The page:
Jim Cummings on Thunder Road: 'Once I understood who Jim was, I wondered; how can we put him through heaven and hell?'

Jim Cummings on Thunder Road: 'Once I understood who Jim was, I wondered; how can we put him through heaven and hell?'

Cummings discusses his American comedy-drama which he has directed, written and stars in

It's a cliché of screenplay development that a writer should take the best bits of their story, cram them into the first ten minutes, and then write eighty more with the same high quality. It worked for Jim Cummings, who wrote, directed and starred in his Thunder Road short, then reshot it as the opening of his first feature. Taking its name from the classic Bruce Springsteen song, Thunder Road has become a critical and commercial success that belies its tiny $190,000 budget, a fairy-tale success story.

'I absolutely never thought it would happen to me,' says Cummings on his promotional tour for Thunder Road. 'But I wouldn't have thought it was possible if I hadn't seen how the people who did Napoleon Dynamite, Whiplash, or even Saw managed to do it. I saw how they'd expanded their proof-of-concept shot films to become great features, so instead of waiting for someone to help me out, I just got started.'

In both versions of Thunder Road, uniformed cop Jim Arnaud (Cummings) stands up in church to talk about his dear departed mother, who ran a dance school. Distraught, the policeman unwisely decides to show his emotions through a choreographed dance set to Springsteen's music, the result horrifying the other mourners, and his own daughter. It's captured in a cringe-inducing long-take that's agonising to watch. And unfortunately for Arnaud, his lowest moment is being filmed on camera-phone…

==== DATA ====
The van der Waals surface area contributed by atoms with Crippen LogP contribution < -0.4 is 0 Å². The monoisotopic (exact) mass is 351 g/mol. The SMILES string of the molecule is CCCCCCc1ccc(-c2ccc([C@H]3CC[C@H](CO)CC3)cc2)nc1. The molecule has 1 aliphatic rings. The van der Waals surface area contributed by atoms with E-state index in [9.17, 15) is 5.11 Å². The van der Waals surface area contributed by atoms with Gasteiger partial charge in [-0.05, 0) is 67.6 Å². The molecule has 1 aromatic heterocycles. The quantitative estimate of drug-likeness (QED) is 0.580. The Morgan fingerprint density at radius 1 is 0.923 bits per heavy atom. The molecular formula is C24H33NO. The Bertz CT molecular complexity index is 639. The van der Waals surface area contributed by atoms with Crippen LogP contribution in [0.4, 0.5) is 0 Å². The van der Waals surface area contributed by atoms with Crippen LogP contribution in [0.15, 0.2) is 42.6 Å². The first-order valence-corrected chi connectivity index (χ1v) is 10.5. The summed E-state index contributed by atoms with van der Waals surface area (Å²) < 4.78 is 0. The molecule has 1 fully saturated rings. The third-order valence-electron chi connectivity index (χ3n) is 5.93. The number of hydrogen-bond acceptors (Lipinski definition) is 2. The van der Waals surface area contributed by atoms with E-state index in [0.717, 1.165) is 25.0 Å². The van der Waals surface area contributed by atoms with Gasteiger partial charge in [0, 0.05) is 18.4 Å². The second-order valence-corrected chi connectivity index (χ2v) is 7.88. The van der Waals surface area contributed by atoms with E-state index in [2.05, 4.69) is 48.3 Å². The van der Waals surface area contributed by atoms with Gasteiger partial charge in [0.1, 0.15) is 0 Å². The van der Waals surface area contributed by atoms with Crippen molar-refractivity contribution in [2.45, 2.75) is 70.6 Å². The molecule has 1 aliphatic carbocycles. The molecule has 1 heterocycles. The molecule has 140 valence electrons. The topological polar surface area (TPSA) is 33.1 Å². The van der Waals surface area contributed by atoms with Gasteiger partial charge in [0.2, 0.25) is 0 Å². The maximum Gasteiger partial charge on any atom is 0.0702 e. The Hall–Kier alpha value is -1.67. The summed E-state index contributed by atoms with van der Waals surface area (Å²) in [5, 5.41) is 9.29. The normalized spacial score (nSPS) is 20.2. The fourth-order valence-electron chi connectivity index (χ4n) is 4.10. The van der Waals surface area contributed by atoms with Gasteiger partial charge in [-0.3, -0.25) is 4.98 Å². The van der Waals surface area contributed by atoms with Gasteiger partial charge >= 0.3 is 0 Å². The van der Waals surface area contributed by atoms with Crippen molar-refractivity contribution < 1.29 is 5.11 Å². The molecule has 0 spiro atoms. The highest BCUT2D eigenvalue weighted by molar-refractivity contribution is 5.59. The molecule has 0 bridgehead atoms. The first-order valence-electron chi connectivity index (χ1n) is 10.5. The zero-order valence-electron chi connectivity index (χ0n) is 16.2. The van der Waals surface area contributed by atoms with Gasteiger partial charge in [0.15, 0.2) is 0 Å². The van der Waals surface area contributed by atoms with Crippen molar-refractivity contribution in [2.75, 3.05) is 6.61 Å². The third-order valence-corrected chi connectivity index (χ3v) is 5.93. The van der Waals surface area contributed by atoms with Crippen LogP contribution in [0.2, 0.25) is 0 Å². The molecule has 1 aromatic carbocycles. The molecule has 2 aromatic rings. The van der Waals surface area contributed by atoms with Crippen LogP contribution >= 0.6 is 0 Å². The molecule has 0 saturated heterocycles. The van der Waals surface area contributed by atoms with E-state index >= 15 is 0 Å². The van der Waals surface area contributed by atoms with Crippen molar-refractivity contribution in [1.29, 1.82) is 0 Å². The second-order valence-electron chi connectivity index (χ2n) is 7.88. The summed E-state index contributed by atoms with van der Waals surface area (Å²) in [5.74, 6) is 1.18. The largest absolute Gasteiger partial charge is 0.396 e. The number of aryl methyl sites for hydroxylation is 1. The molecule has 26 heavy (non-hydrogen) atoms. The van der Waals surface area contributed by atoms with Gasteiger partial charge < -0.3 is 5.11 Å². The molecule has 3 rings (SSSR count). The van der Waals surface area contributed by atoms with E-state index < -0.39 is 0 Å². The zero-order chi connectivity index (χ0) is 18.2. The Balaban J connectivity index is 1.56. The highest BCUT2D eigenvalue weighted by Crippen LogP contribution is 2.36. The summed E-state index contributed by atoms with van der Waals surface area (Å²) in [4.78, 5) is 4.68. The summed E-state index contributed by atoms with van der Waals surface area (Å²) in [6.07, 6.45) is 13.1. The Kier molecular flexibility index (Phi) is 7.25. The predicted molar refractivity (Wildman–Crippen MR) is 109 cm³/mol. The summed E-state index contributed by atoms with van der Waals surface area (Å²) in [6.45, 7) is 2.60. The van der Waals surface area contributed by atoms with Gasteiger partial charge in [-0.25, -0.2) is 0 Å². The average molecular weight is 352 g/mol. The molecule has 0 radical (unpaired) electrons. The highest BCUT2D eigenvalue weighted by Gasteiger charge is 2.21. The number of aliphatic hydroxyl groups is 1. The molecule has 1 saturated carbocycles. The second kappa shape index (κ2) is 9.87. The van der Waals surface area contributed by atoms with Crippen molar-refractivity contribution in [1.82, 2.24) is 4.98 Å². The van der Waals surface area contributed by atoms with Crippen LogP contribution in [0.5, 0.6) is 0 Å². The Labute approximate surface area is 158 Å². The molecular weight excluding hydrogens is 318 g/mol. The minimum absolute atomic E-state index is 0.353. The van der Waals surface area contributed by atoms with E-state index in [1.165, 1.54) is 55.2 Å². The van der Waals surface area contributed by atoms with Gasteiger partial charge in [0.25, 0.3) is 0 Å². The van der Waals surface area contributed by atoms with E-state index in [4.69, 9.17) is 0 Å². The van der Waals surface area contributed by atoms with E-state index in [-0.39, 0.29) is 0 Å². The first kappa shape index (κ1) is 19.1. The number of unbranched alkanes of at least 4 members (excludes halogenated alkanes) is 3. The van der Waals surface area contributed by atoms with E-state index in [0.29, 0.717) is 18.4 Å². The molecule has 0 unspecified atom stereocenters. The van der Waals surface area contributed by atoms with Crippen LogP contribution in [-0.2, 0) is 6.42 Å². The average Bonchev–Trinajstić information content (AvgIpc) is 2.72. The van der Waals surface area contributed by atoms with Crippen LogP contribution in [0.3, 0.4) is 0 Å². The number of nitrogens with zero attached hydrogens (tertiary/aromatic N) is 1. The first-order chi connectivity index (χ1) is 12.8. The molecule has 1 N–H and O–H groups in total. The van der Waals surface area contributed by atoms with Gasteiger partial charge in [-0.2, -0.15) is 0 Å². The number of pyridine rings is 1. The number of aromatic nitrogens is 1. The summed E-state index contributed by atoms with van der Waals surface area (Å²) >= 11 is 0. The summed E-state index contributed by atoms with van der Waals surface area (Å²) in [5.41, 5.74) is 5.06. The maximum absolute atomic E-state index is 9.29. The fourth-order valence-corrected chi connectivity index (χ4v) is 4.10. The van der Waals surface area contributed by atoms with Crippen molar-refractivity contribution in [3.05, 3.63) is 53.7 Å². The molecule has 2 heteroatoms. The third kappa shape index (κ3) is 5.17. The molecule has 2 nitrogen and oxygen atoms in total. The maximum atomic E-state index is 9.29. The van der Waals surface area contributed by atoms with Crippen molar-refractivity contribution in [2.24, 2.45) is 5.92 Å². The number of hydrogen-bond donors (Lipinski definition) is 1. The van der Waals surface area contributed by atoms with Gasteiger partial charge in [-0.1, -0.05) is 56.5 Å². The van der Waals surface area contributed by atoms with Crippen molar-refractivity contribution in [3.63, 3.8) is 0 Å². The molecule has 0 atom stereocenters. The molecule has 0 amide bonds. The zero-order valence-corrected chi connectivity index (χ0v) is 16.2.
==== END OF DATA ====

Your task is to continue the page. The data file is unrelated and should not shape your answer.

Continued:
'I love seeing the comedy of Alan Partridge or Mike Judge, it's not joke-based or about punch-lines, it's character comedy,' says Cummings. 'Also I loved Pixar films that made me laugh and cry at the same time, I wanted a film that was like a live action Pixar movie. Once I understood who Jim was, I wondered; how can we put him through heaven and hell? That's what Springsteen's music is about, he uses automotive metaphors to create redemption for characters suffering their own personal hell…

'I'd originally thought that the short film would have to be the climax of the feature, but that would have sucked. Then I was thinking about screenwriting structure, about this inciting incident you're meant to have on page ten, and I thought, what if the movie begins with this funeral-dance scene, and the whole movie is about him trying to persuade his daughter to love him again?'

Thunder Road is a deliberately small film, warm and gentle to its characters in the best tradition of indie film-making. Once Cummings had his opening scene nailed down, the rest of the story just fell into place.

'After that break-through, I spent five days hammering the first draft out in my friend's basement. We had to take Jim to his lowest point, and see him suffer; a police officer dancing at a funeral seems inappropriate to everyone who sees it, and the result is that this masculine guy feels that he can't be open about his emotions. The way social media works is, because of this one weird thing Jim did out of love for his mom, he might end up suffering for the rest of his life,' says Cummings. 'So I was able to use him as a tool to discuss lots of things, about the children of divorce, the education system, the justice system, inequality, race relations, mortality…I empathise with Jim Arnaud, he's like everyone from Job to Daniel Blake. He's a guy with a heart of gold who doesn't fit into the system, and I think that's a universal thing that people can relate to.'

Thunder Road is on general release from Fri 31 May.

Thunder Road

  • 5 stars
  • 2018
  • US
  • 1h 32min
  • 15
  • Directed by: Jim Cummings
  • Cast: Jim Cummings, Kendal Farr, Nican Robinson, Macon Blair, Jocelyn DeBoer, Chelsea Edmundson, Ammie Leonards, Bill Wise

Jim Arnaud (Cummings) is a cop struggling with grief after his mother’s death, who’s also dealing with a messy divorce and custody battle. Cummings’ debut feature as writer-director-star is a raw and excruciatingly funny portrait of masculinity and parenthood, as Jim tries to provide a life for his daughter (Farr).